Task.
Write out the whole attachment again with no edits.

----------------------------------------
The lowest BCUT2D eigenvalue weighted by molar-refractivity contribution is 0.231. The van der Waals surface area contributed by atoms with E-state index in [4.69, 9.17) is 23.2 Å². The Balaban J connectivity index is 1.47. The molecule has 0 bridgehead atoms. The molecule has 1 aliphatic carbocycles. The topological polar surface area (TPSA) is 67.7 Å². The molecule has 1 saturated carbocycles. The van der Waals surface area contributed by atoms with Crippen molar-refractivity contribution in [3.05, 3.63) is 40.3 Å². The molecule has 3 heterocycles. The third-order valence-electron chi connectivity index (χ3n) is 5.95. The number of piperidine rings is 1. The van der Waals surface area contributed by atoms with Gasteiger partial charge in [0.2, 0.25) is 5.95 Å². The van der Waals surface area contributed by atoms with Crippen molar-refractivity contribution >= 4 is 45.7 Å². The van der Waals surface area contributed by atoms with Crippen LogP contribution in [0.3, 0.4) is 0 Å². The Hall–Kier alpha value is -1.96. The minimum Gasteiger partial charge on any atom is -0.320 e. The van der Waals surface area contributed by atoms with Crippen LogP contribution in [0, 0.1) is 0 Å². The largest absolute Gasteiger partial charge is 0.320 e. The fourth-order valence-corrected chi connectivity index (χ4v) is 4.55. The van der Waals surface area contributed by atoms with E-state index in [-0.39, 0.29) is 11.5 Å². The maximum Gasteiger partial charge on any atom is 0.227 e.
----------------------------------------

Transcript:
The lowest BCUT2D eigenvalue weighted by molar-refractivity contribution is 0.231. The van der Waals surface area contributed by atoms with E-state index in [4.69, 9.17) is 23.2 Å². The Balaban J connectivity index is 1.47. The molecule has 0 bridgehead atoms. The molecule has 1 aliphatic carbocycles. The topological polar surface area (TPSA) is 67.7 Å². The molecule has 1 saturated carbocycles. The van der Waals surface area contributed by atoms with Crippen molar-refractivity contribution in [3.05, 3.63) is 40.3 Å². The molecule has 3 heterocycles. The third-order valence-electron chi connectivity index (χ3n) is 5.95. The number of piperidine rings is 1. The van der Waals surface area contributed by atoms with Gasteiger partial charge in [0.2, 0.25) is 5.95 Å². The van der Waals surface area contributed by atoms with Crippen molar-refractivity contribution >= 4 is 45.7 Å². The van der Waals surface area contributed by atoms with Crippen LogP contribution in [0.3, 0.4) is 0 Å². The Hall–Kier alpha value is -1.96. The minimum Gasteiger partial charge on any atom is -0.320 e. The van der Waals surface area contributed by atoms with Crippen LogP contribution in [0, 0.1) is 0 Å². The largest absolute Gasteiger partial charge is 0.320 e. The fourth-order valence-corrected chi connectivity index (χ4v) is 4.55. The van der Waals surface area contributed by atoms with E-state index in [-0.39, 0.29) is 11.5 Å². The maximum Gasteiger partial charge on any atom is 0.227 e.